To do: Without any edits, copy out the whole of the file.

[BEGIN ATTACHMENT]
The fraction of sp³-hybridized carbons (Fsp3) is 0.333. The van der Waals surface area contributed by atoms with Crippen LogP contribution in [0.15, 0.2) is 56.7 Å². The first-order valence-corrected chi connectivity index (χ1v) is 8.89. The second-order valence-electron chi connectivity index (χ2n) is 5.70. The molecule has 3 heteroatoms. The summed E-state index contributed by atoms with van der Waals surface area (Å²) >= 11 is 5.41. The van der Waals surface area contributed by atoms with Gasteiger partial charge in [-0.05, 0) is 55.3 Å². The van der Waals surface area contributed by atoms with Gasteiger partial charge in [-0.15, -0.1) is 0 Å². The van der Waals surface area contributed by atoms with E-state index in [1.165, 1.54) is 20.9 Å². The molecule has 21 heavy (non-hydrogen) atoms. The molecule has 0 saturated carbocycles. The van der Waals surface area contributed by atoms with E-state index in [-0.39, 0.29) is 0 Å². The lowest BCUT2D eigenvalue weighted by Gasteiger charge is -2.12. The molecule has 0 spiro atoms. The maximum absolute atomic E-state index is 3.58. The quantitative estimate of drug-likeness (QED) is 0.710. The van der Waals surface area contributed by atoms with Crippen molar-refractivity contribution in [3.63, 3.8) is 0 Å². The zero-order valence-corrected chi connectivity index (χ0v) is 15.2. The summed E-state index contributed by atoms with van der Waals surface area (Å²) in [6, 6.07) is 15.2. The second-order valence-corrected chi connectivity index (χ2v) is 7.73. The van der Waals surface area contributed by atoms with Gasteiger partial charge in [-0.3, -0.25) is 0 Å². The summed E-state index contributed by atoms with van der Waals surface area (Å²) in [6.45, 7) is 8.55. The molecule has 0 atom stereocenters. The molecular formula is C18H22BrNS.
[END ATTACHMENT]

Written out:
The fraction of sp³-hybridized carbons (Fsp3) is 0.333. The van der Waals surface area contributed by atoms with Crippen LogP contribution in [0.15, 0.2) is 56.7 Å². The first-order valence-corrected chi connectivity index (χ1v) is 8.89. The second-order valence-electron chi connectivity index (χ2n) is 5.70. The molecule has 3 heteroatoms. The summed E-state index contributed by atoms with van der Waals surface area (Å²) >= 11 is 5.41. The van der Waals surface area contributed by atoms with Gasteiger partial charge in [-0.05, 0) is 55.3 Å². The van der Waals surface area contributed by atoms with Gasteiger partial charge in [-0.15, -0.1) is 0 Å². The van der Waals surface area contributed by atoms with E-state index in [1.165, 1.54) is 20.9 Å². The molecule has 21 heavy (non-hydrogen) atoms. The molecule has 0 saturated carbocycles. The van der Waals surface area contributed by atoms with E-state index in [-0.39, 0.29) is 0 Å². The lowest BCUT2D eigenvalue weighted by Gasteiger charge is -2.12. The molecule has 0 spiro atoms. The maximum absolute atomic E-state index is 3.58. The quantitative estimate of drug-likeness (QED) is 0.710. The van der Waals surface area contributed by atoms with Crippen molar-refractivity contribution in [3.63, 3.8) is 0 Å². The zero-order valence-corrected chi connectivity index (χ0v) is 15.2. The summed E-state index contributed by atoms with van der Waals surface area (Å²) in [6, 6.07) is 15.2. The second-order valence-corrected chi connectivity index (χ2v) is 7.73. The van der Waals surface area contributed by atoms with Gasteiger partial charge in [-0.3, -0.25) is 0 Å². The summed E-state index contributed by atoms with van der Waals surface area (Å²) in [6.45, 7) is 8.55. The molecule has 0 atom stereocenters. The molecular formula is C18H22BrNS.